As completely as No Wave destroyed rock music, in or around January 2006, Marco Breuer ended photography as we know it. He did so by reviving various technologies present at its inception, such as cyanotype and gum bichromate, and he did so, fittingly, without benefit of a camera, lenses, film, or negatives. By subjecting photographic paper to processes that ranged from invasive to destructive (The New Yorker referred to his work as “creative violence”), he produced a scarred and damaged contrapositive of the negative that recorded nothing other than the ordeal of its making.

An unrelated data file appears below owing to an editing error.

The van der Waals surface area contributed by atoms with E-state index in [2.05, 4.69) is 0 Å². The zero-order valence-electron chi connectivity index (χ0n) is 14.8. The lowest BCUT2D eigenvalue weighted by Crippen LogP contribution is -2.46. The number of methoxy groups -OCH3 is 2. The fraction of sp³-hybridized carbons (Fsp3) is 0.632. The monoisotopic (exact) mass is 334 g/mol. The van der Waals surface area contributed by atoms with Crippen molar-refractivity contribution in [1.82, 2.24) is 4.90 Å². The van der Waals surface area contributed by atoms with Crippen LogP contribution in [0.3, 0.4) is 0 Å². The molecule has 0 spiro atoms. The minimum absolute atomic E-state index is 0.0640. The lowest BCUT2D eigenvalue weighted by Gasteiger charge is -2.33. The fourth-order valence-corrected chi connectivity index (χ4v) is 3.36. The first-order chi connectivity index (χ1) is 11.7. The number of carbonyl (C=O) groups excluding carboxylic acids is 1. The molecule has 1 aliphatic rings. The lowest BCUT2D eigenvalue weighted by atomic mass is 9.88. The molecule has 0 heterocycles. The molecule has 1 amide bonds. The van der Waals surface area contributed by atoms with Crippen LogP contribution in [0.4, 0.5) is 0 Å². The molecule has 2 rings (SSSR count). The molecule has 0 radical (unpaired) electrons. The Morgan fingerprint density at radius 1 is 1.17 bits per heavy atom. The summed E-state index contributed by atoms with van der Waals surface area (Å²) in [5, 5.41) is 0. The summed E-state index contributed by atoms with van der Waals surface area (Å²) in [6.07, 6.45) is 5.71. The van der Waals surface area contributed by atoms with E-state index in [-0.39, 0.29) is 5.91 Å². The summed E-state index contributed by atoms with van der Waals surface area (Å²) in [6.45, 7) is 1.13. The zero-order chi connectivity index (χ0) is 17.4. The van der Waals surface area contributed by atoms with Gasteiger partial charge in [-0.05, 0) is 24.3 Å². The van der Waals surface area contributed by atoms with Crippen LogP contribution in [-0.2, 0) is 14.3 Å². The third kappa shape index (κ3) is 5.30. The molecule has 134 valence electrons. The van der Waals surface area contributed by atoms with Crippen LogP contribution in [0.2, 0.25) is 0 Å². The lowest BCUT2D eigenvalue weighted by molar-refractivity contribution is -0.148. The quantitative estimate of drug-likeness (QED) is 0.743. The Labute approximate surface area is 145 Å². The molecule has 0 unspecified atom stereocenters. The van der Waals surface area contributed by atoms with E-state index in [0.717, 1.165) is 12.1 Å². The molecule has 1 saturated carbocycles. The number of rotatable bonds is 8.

Breuer himself described his project in milder terms, telling an interviewer that he
was attempt[ing] to strip down the photographic process, to remove the distractions of equipment, and to force imagery out of photographic paper itself. I am interested in the intersection of photography and drawing: the negotiation of the illusionistic space of photography versus the concrete space of the physical mark.
The distractions of the photographic apparatus having been eliminated, do the resulting objects constitute photography or the appropriation of the wreckage of one medium by a newly-minted one? Can the process of deconstructing photography produce photography? If it is photography that remains, at what register of cognition or in which conceptual framework does it intersect with drawing?